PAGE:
Ovulation and implantation are events that are incredibly important when trying to conceive. Implantation cannot happen without ovulation and fertilization of the egg. Often, signs and symptoms of ovulation, implantation and PMS get confused. In this blog post, we will explore the differences and similarities between ovulation and implantation.
What is ovulation?
Every cycle, follicles mature in the ovary. Ovulation occurs when a matured egg (or ovum) is released from the ovary into the fallopian tube. There isn’t always an ovum produced per cycle, and sometimes there can be two from each ovary. Roughly 91-98% of the cycles are ovulatory.
When the ovum is released after rupturing the follicles, it gets ready to be fertilized. This process happens around mid-cycle. Depending on your menstrual cycle length, it can come as early as day 12 or up to day 21. The Luteinizing Hormone (LH) levels start rising and peak 12-24 hours before ovulation, preparing the follicles to rupture and release the ovum.
There are different ovulation symptoms that we can experience before, during, and after ovulation. This does not mean everyone experiences them in the same way. Many of us do not experience any ovulation symptoms at all. Hormones are the cause, but we are all not susceptible to their effects outside of the ovary.
Symptoms of Ovulation
- Abdominal cramping
- Increased sexual desire
- Breast tenderness
- Cervical Mucus changes
- Ovulation bleeding or spotting
- Rise in basal body temperature (BBT)
For more details on ovulation symptoms, click here.
What is Implantation?
On the other hand, implantation is the end of the ovum journey when the egg has been fertilized. It marks the beginning of the pregnancy. Although pregnancy is only detected a few weeks later, implantation is the beginning of it all. We are talking of a single ovum cell at this stage, which is called a blastocyst.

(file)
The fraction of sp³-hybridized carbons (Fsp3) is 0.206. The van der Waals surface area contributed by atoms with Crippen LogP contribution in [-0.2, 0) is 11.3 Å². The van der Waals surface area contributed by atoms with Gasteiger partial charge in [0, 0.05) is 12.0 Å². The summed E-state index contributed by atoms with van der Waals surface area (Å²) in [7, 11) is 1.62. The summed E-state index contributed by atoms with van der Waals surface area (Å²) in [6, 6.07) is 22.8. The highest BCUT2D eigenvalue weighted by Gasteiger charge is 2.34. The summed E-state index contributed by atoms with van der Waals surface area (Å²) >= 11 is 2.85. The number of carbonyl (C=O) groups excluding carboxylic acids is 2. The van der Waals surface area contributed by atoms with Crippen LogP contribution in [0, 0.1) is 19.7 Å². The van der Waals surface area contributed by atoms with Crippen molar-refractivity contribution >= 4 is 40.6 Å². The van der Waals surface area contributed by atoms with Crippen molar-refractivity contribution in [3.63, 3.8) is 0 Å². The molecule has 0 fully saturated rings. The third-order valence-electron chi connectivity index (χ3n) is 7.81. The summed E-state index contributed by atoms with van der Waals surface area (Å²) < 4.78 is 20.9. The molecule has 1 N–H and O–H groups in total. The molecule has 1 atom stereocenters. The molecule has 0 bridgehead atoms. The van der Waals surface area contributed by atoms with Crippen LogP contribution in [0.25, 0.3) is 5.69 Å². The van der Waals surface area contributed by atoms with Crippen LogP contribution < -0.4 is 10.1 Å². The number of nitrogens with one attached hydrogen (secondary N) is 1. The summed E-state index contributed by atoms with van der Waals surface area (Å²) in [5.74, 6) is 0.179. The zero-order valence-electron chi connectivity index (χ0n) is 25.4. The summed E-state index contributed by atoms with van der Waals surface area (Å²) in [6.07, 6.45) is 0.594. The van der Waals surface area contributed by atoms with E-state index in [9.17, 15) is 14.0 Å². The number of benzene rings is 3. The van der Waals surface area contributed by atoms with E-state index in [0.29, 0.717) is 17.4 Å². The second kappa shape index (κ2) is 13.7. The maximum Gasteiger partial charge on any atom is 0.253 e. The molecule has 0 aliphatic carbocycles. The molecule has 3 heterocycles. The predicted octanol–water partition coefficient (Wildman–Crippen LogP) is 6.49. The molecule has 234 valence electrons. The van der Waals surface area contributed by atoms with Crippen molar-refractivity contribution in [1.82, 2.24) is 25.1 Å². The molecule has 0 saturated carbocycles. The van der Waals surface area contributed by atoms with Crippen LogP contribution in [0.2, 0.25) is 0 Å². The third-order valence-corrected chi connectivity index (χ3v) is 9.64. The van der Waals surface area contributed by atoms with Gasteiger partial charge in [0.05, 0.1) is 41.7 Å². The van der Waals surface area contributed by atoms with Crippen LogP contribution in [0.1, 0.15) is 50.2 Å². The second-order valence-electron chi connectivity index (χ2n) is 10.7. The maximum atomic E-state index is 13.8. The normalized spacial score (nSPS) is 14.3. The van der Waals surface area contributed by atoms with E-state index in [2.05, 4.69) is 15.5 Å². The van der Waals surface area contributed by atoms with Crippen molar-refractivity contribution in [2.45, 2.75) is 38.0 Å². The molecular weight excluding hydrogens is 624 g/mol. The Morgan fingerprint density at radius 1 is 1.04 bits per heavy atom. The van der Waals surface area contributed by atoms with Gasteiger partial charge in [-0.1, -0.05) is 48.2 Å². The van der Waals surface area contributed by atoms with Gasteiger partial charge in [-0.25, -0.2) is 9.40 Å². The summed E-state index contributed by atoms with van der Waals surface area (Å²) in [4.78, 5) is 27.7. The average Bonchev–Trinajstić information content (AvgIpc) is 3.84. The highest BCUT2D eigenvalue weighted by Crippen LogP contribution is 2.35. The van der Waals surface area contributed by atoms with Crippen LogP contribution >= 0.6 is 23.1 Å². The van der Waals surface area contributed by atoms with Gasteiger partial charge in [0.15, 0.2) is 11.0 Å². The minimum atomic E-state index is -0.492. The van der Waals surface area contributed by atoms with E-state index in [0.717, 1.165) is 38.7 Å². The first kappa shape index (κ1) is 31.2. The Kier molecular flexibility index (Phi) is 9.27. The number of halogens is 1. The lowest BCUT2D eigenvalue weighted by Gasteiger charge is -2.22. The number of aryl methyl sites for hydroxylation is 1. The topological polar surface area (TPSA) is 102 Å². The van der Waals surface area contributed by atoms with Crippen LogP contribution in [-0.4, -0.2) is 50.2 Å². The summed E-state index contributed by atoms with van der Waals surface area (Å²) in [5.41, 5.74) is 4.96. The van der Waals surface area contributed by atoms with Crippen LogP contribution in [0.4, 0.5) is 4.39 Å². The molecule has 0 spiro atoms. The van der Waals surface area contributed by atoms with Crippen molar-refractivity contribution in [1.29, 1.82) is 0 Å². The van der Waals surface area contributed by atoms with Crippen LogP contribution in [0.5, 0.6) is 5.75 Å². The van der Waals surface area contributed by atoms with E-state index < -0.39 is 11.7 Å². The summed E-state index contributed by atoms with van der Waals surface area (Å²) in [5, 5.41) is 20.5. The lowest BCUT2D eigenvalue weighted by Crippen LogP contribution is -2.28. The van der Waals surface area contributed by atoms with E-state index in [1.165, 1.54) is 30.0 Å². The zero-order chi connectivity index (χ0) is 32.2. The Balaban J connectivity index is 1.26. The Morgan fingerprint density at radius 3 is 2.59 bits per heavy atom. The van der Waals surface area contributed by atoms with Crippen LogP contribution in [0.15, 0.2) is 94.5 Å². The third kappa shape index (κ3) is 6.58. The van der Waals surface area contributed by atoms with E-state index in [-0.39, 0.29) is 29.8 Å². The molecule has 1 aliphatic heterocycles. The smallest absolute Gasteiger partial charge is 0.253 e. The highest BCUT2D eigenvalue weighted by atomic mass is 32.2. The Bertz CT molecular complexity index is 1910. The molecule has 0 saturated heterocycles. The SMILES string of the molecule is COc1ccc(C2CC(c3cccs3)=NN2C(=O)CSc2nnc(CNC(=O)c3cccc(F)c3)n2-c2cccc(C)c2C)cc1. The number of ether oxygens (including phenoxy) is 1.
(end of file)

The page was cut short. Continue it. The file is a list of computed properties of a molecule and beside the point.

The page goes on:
When the blastocyst attaches to the uterine lining or endometrium, that is what we called implantation. Implantation occurs between 8 and 10 days after ovulation. However, it can happen as early as 6 days and as late as 12 days post ovulation. During that time, the blastocyst or the fertilized egg hang out in the uterus.
Implantation is a complex process with various stages in which the embryo becomes firmly attached to the endometrium. Progesterone plays a vital role as it helps prepare the uterus for implantation. It helps explicitly by stimulating glandular and new vessel development, which will eventually provide a suitable environment for the fertilized egg (blastocyst) to develop into an embryo.
Successful implantation is the beginning of pregnancy, and different symptoms can be experienced.
Symptoms of Implantation
Some signs and symptoms of implantation are commonly bleeding or cramping. Implantation bleeding is usually light, spotty blood that is pink-ish or brown-ish and does not have clots or thick consistency. Implantation cramps are not as intense as period cramping (If you experience severe pain, you should talk to your practitioner). Still, they cause a slight prickly or tingly sensation in the abdomen, as reported by some women.
Other symptoms that can accompany implantation bleeding or cramping are early signs and symptoms of pregnancy.
- Mood swings
- Vomiting, especially in the mornings “morning sickness.”
- Tender breasts
- Food cravings and/or aversions
Implantation symptoms vs PMS
Implantation or early pregnancy symptoms can be confused with Premenstrual Syndrome (PMS) or the beginning of the next period. Mood swings, tiredness, food cravings and tender breasts can also be symptoms of an oncoming period. Nausea and morning sickness, on the other hand, are not common symptoms of PMS.
The best way to differentiate PMS symptoms and early pregnancy symptoms is to take a pregnancy test after 2 weeks after ovulation, which is known as the two-week wait. If you have symptoms that you believe can be pregnancy and have a missed period, take a pregnancy test or consult with your doctor for confirmation. Read our Blog Post: The best time to take a pregnancy test.
Tracking your cycle can help you know your body and what is “normal” for you, or how your hormones are causing all those side effects leading to ovulation and implantation. If there are any changes or new symptoms in your cycle, you can catch them early, get to know the cause and consult with your practitioner at an early stage, or simply get to know yourself better.